9/20/2014

REFRIGERATION AND AIR CONDITIONING Relay & Capacitor Assemblies Pump Down Systems

REFRIGERATION  AND AIR CONDITIONING 
Relay & Capacitor Assemblies
     Pump Down Systems

Capacitor Assemblies



 -   Relay & Capacitor Assemblies:
 
Relay and Cap Assemblies are required to start single phase Compressors.  They allow compressors to start up under a load.  They consist of a relay and starting capacitor for compressors that have Induction Run Windings.  However on Capacitor Run Models, a running capacitor is requires.  The relay has a coil and a set of normally closed contacts where the starting capacitor is removed from the circuit after the Compressor has started and has produced enough voltage between the common terminal and the start terminal to energize coil in the relay. This voltage that is produced in all electric motors while running and is called Electro-Motive Force ( EMF).

The starting capacitor is usually the plastic capacitor and is in the circuit for only a second or less This really advances the field inside the motor so it has the torque needed to start.  It is always best to have a Bleed Down Resistor of between 15,000 and 18,000 Ohms of resistance attached. This will expand its life and will also help the relay contacts by removing some of the arch that takes place when the contacts open.  It will always have a higher MFD ( microfarad) reading than the Run Capacitor.

Running Capacitors are usually metal and are wired to the Start and Run terminals all the time. This advances the field inside the motor slightly which in turn reduces the amperage draw lowering the heat produced in the motor.

The failure of any one of these can mimic a bad compressor that fails to start.  It has been my experience that usually the Relay and Starting Capacitor should be replaced first because the Running Capacitor very rarely fails.  Replacing the Relay and Starting Capacitor should always be done before changing the compressor.  For the relatively small expense it is money well spent.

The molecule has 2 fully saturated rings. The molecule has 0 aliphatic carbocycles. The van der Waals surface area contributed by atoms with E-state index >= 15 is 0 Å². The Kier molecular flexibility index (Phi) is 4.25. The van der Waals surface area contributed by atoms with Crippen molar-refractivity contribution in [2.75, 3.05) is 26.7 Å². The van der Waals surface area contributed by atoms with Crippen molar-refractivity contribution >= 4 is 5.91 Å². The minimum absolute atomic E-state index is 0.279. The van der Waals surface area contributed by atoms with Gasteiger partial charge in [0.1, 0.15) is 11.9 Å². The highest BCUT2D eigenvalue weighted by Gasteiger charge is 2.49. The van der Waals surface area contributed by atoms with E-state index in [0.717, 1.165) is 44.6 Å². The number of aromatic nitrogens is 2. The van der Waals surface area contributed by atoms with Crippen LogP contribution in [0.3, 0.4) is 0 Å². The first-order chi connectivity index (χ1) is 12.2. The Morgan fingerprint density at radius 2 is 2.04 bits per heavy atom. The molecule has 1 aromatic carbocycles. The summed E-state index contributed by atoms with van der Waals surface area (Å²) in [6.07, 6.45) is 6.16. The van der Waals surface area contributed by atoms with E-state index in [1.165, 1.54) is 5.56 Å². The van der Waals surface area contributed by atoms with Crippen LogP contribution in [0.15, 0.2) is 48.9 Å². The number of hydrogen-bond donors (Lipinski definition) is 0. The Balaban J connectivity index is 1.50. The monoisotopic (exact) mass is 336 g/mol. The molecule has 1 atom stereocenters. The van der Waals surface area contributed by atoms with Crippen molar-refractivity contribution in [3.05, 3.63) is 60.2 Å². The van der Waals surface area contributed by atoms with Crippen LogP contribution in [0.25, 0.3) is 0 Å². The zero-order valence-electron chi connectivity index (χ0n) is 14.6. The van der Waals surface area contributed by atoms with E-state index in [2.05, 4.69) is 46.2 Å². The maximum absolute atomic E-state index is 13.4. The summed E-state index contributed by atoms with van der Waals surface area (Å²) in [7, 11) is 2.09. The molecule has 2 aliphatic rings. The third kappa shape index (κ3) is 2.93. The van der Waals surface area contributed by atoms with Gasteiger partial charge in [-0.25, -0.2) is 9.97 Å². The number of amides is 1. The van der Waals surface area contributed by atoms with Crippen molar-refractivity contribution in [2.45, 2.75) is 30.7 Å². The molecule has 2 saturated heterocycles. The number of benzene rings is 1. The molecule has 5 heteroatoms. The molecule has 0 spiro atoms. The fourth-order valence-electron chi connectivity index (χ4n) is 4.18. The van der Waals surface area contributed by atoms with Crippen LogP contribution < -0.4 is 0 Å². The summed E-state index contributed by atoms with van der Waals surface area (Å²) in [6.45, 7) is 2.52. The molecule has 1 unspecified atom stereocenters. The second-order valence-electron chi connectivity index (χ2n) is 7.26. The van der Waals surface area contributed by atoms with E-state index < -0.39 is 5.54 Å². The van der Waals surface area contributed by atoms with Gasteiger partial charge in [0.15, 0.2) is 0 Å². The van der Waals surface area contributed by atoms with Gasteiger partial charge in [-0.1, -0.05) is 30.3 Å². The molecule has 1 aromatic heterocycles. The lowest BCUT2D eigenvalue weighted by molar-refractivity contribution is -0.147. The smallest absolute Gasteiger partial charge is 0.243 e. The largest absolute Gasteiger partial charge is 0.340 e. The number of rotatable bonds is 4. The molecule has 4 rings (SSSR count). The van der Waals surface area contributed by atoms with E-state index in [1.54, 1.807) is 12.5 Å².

-    Pump Down Systems:
      Pump Down Systems


Pump Down Systems require a Liquid Line solenoid, a thermostat and, in most cases, a time clock.  In addition, the condensing unit must have a Low Pressure Switch and Receiver Tank. The liquid suction line is wired through the thermostat and time clock so when the box is satisfied or it is time to defrost it drops power to the solenoid causing the system to start a pump down where all the refrigerant is pumped into the condenser and receiver tank as the suction pressure drops.  The low pressure switch shuts down the system.

This design has two advantages:
1.    In the startup mode, the solenoid opens and the low pressure switch starts the compressor up, there is less chance of a Slug of liquid damaging the compressor.
2.    Defrosting the coil is made easier and faster because there is no liquid refrigerant in the evaporator to boil off first before the ice can melt.


Remember, in this type of set up the only things that cuts the compressor off is the low pressure switch and any other safety device such as the Oil Safety Switch.

                                          abo bahaa eddine

1 comments:

  1. Hey there just wanted to give you a quick heads up. The words in your
    article seem to be running off the screen in Opera. I'm not sure if this is a
    formatting issue or something to do with internet browser compatibility but I figured I'd post to let you know.
    The layout look great though! Hope you get the
    issue resolved soon. Cheers

    My homepage: furnace problems

    ReplyDelete